SuperMike
January 4th, 2007, 02:12 AM
That's okay, guys. I'm rewriting the menu demo portion of the code now in PHP. Hope to have something up in a couple days.

gummibaerchen
January 4th, 2007, 03:58 AM
That's okay, guys. I'm rewriting the menu demo portion of the code now in PHP. Hope to have something up in a couple days.

You really think, anyone is installing php for such a tool?

LOL ;)


Canoncial is building some similiar app btw. I wonder, which app we will see in the next ubuntu release :D

SuperMike
January 4th, 2007, 04:00 PM
Yeah, I'm used to the flak I'm hearing on this by now.

Well, think about this. You've heard of phpMyAdmin, and phpPGAdmin, etc., right? No one laughed then, right? Well, this is like a phpConsoleAdmin of sorts.

And think about this -- many people have Linux with no GUI in their server room and things are locked down by company policy such that they cannot bring up a web interface in certain tiers of their server room, such as the app tier. The only open port for them (without filling out a good bit of paperwork) is SSH. That's the way it is in my server room for the oppressive, multinational employer that I work for. A menu system like this can be useful when you start to think about the complexity of interfacing with an LDAP Server to add/remove users and groups to it -- it's a heck of a lot of command line switches to remember.

Last night and into this morning I stayed up until 4am and am almost done with the menu demo portion in PHP. It's working very similarly to the Bash demo for the UST project already up on SourceForge.net. The only thing I have to finish is the scrolling part where if the menu has to scroll off more items than can fit on the screen -- it needs a virtual scroll region and I'm working out the algorithm for that.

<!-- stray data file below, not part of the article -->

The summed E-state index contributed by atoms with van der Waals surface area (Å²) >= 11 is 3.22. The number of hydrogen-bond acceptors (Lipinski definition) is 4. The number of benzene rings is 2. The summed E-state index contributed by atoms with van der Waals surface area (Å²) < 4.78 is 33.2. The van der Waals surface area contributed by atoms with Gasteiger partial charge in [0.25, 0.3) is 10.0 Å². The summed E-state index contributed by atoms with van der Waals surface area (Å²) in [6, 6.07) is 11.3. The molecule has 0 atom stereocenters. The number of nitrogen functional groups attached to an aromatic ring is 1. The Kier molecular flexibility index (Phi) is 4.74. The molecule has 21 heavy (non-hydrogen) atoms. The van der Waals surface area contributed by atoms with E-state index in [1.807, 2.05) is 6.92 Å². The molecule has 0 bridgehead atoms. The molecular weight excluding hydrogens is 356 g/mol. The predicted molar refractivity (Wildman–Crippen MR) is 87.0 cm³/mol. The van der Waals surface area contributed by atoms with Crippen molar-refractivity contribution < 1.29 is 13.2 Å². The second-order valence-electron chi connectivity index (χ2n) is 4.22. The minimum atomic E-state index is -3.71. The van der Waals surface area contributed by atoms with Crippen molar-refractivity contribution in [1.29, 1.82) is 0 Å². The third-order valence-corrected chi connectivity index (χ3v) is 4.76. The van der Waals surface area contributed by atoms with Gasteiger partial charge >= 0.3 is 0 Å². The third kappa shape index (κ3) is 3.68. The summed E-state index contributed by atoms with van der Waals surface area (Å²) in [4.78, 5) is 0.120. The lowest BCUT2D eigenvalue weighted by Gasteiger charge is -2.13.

Once the menu demo is done, I can then start to build a console-based form generator API that uses the KISS principle. At that point, people could start to build modules quite easily for the thing by dropping a menu folder into a "plugins" directory for the project and to name their script page by a certain name like index.php. Their menus will automatically link in and the form API can provide them with a way to display and collect information to run against commands in the background. With this, people could write Ubuntu Server frontends to manage things like stopping/starting services, managing user/group administration on NIS, passwd, shadow, and LDAP, managing software through aptitude, managing Apache settings, managing mounted volumes, managing MySQL and PostgreSQL, and so on. The possibilities are endless once the PHP script kiddies find a simple platform that does the hard work for them regarding the TUI.

gummibaerchen
January 4th, 2007, 05:08 PM
Yeah, I'm used to the flak I'm hearing on this by now.